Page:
The materials you choose to use to build your coop will also have a bearing on how it will perform over the winter. Many chicken coops are wooden, and this can work well in many climates. However, it is worthwhile, especially in more extreme winter environments, to consider materials that will naturally provide a greater level of insulation for space.
One interesting example is using straw bales and clay renders to create a chicken coop, or to create an earth-sheltered chicken coop using earthbags or cob. But whatever materials you use, make sure there is adequate ventilation for your flock.
Building in insulation at the construction stage is usually a better policy than adding insulation later. Remember, insulation can help keep chickens cool in summer as well as keeping them draft-free and secure over the winter months.
When To Insulate a Chicken Coop
If you have an existing coop that you fear will not provide sufficient protection for your chickens over the winter months, then you may feel the need to retrofit the space with greater insulation.
You may also want to add additional insulation if you find that your hens are overheating in the summer in warmer climes. While many people winterize their chicken coops – it is often more sustainable and sensible to create structures that are suitable for housing chickens year-round in the first place. But if you are past that point, there are ways to improve your existing coop.
How To Add Insulation to an Existing Coop
The first thing to mention is that you should never insulate with polystyrene that is not completely covered. The chickens will peck at and eat it!
When choosing an insulating material – think about natural, sustainable materials that will not harm you or your birds. Straw bales, sheep’s wool, cardboard, etc. are all options to consider. Remember, as you are insulating that a lot of heat is lost through the coop floor, so implementing a deep litter system can be a good idea.
Think about the roof of the coop too. Adding insulation in the roof space of an existing coop can allow you to insulate without reducing space inside too much.
If your coop has a window, this could be a spot that lets in drafts. Consider adding secondary glazing to improve things.
But wherever you insulate a chicken coop, make sure you keep ventilation in mind at all times.
Alternatives To Adding Insulation To A Chicken Coop
One way to make sure that a coop does not become too cold in winter is to implement the idea of passive solar design. Passive solar design involves thinking about the movement of the sun throughout each day and throughout each year. It often involves adding glazing that maximizes winter sun, while limiting the hot sun of summer.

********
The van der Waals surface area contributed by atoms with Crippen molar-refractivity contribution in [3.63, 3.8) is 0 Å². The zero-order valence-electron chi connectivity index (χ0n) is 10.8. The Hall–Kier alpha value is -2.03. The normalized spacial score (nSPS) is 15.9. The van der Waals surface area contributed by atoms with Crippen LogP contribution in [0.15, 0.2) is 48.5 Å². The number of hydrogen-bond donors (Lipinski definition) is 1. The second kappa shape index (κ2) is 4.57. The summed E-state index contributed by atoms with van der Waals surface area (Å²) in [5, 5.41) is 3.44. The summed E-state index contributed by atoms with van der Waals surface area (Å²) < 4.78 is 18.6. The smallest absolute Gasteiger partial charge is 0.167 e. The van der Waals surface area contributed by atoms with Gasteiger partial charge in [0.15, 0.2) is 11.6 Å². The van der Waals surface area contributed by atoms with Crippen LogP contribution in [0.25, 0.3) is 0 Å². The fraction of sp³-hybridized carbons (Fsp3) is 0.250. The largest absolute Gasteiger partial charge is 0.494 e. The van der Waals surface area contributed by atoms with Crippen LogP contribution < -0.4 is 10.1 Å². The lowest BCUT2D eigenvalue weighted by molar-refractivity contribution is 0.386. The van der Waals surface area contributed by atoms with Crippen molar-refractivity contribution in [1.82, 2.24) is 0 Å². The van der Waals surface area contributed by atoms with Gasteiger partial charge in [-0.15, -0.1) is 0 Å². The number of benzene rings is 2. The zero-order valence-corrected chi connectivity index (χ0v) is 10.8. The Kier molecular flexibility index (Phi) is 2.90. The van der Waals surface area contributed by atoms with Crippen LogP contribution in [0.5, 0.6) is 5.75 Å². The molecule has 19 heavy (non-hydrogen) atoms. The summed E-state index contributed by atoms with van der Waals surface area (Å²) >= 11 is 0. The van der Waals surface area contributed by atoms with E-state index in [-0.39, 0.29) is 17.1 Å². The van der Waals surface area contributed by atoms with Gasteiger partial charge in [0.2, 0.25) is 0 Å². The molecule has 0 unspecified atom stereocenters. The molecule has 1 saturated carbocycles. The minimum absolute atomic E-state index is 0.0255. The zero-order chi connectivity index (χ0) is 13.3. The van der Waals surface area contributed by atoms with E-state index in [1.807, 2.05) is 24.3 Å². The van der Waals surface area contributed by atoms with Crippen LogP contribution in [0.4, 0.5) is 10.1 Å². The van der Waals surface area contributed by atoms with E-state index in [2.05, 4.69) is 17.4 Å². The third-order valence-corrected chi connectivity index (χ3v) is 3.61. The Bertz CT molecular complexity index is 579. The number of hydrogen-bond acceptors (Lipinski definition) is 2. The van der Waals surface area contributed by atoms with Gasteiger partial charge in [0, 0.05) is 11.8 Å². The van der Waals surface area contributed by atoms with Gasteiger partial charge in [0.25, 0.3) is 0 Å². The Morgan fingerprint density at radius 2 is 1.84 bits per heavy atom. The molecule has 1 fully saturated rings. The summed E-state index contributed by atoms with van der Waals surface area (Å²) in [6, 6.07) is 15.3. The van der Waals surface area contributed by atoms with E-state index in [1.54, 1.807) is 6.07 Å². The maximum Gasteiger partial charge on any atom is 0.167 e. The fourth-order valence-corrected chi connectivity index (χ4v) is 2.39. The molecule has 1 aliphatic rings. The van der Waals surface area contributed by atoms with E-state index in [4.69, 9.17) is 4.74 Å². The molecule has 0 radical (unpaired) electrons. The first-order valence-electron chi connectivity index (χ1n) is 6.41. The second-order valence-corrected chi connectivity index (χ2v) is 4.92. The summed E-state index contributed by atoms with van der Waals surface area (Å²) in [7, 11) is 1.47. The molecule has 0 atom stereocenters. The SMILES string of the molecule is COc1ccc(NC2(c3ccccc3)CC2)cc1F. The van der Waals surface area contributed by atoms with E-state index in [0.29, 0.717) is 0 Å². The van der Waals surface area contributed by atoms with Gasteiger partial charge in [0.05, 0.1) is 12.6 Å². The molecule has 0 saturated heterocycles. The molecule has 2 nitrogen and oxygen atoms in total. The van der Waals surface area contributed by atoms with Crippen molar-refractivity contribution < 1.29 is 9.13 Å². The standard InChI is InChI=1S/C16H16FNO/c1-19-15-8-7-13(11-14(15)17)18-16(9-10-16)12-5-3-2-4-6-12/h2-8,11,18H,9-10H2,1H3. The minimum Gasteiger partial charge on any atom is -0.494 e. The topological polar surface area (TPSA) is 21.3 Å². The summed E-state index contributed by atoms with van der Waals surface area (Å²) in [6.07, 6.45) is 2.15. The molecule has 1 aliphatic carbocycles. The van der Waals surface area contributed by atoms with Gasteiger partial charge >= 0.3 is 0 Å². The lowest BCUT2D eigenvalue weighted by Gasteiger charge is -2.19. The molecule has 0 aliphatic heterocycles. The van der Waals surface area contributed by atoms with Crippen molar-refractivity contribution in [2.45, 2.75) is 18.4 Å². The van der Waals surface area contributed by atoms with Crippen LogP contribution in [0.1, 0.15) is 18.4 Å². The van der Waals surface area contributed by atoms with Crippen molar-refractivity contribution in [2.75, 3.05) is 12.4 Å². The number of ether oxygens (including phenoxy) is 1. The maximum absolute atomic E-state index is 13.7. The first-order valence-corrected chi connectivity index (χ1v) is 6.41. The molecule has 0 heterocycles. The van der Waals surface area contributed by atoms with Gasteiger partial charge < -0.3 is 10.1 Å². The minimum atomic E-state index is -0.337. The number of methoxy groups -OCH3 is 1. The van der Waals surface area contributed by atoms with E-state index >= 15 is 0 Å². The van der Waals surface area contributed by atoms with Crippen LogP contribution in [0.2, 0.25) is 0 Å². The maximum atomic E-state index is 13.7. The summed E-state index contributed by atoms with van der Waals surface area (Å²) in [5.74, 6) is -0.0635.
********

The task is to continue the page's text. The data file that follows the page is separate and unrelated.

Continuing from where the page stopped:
The passive solar design also involves making good use of thermal mass. Materials with high thermal mass (stone, brick, ceramics or clay, stored water, etc.) catch and store solar energy during the day. And will release it slowly when the temperature falls during the night. Adding thermal mass is one other way to keep temperatures from falling below freezing at night.
One other fascinating thing to consider is connecting a chicken coop to a greenhouse or polytunnel. This is a permaculture idea that can be especially beneficial in areas with very cold winters. The need for insulation in winter can be diminished by creating a greenhouse structure adjoining a chicken coop.
As discussed above, the chickens’ body heat (and the heat given off by their manure) can add up. And can actually raise the temperatures inside the greenhouse at night by a surprising amount. The chickens also benefit because the greenhouse will collect heat from the sun during the day, which will help keep chickens’ housing warm too.
When thinking about insulation for a coop – begin by thinking about the chickens and their needs and the conditions where you live. If possible, consider insulation from the outset in cold winter areas. And make sure you create a coop suited to the needs of your flock throughout the year. Think twice before adding insulation, and always make sure good airflow is maintained if you do. Consider other ways to protect your chickens and keep them safe and comfortable year-round.